For an antenna, you want the conductor resistance to be sufficiently below the radiation resistance of the antenna. For example a halfwave dipole antenna with radiation resistance of 73 ohms, 10 ohms of conductor resistance causes 1dB of loss. This may be ok in some applications, but if it is a high power transmitter you can have a lot of heat coming off of the wires, and since it is a skin depth issue, just going to a bigger wire may not be the answer.

If the radiation resistance is very low the problem is worse. For example electrically small loop antenna made resonant with lumped components at the feedpoint are sometimes built out of 1/2 inch copper plumbing pipe and still have low radiation efficiency due to copper losses.

As mentioned by previous poster, copper clad steel (CCS) wire is popular for antennas, skin effect confines RF current to copper. CCS cable is used for CATV cable for the following reasons:
1 - Copper cladding is thick enough that skin effect limits current to Cu minimizing loss.
2 - Copper cladding is thin enough that it is too expensive to reclaim the Cu from scrap. This makes the cable not a target for theft.
3 - The steel center conductor is strong enough to serve directly as the male connector center conductor.
 
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  • #11
davenn
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Thanks the_emi_guy,

you have confirmed what I was going to post here and what I had known for a long time
Although, iron or steel wire will work, it is lossy because of the extra resistance when skin effect is taken into account .... and as one old saying goes you waste too much RF energy just heating the wire instead of radiating it ;)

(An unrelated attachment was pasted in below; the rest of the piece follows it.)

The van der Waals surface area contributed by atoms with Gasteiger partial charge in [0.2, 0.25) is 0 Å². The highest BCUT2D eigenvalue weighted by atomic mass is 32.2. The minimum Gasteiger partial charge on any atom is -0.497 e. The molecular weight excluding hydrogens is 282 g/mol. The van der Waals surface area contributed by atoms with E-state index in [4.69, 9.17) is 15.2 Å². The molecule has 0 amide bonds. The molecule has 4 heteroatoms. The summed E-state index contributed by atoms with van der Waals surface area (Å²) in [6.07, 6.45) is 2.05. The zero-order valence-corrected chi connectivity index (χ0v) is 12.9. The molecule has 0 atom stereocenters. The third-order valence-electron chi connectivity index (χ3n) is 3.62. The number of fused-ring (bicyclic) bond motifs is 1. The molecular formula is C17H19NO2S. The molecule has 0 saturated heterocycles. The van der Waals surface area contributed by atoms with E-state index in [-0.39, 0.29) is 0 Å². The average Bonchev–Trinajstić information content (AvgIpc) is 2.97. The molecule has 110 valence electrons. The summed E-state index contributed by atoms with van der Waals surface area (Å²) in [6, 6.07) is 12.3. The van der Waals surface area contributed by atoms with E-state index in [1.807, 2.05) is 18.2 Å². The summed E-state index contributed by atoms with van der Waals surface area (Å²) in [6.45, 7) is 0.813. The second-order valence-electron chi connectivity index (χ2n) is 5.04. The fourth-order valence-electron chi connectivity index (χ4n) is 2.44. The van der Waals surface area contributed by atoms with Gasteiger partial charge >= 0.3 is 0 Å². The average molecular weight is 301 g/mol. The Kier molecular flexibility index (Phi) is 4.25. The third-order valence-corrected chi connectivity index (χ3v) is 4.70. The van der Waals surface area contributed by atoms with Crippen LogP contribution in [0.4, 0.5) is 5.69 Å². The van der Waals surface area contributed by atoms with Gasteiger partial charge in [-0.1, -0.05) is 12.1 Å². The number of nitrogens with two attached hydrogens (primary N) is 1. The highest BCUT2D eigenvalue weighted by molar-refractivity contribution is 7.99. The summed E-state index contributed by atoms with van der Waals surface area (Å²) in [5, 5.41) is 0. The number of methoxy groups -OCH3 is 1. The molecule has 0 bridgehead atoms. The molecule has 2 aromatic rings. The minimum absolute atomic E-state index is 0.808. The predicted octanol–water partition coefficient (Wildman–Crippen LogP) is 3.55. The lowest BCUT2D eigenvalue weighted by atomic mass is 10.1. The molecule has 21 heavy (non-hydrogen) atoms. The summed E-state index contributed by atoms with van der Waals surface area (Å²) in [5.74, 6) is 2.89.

regards
Dave
 
  • #12
berkeman
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Yeah, I've learned some useful things in this thread as well. I've never seen the copper-coated antennas that have been mentioned (and I've worked with a *lot* of antennas) -- I need to do some more reading about this...
 
  • #13
rbj
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I think the reason that the cooper coated steel is used is to prevent stretching. Copper alone will stretch as well as aluminum.
why not just make it pure steel?
 
  • #14
davenn
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why not just make it pure steel?
cuz it rusts and breaks, it still has the resistance problems, its not flexible, it cannot be soldered to easily, all of those making it harder to work with

in my days long ago working for Telecom New Zealand, they has this wonderful idea to use plastic insulated copper clad steel it was a twin wire ie ... figure "8" mainly used to bring the phone line into the house/building from the pole on the street.
Unfortunately, it was often run over much longer distances ... some times many km's across farmland etc where shotgun pellets from farmers, doing pest riddance, would nick the plastic and copper cladding .... some time later, months or several years the steel would rust through and somewhere out in the middle of a span there would be an open circuit developed.
It would leave us field techs mumbling and muttering about the stupidity of copper clad steel.

Ohhh ... for open wire phone lines, hard drawn copper was normally used, because it didnt stretch like softer/purer copper.

Dave
 
  • #15
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VERRY interesting! I'm interested in a longwire for general and ELF reception, not having several states to run it over like Wisconsin it will not be long enough but receivers aren't too touchy, at 30 Mhz, it will function as an end fire antenna with lobes off the ends, I guess. Still, it will probably do the job of scooping the microvolts up and delivering them to the receiver.
The FCC in it's benevolence has just allowed hams to operate on, I recall 150 Hz with (oh WOW) one watt or thereabouts. Here, the concerns about radiation resistance etc. WILL be a concern--CQ DX--how many feet?
cheers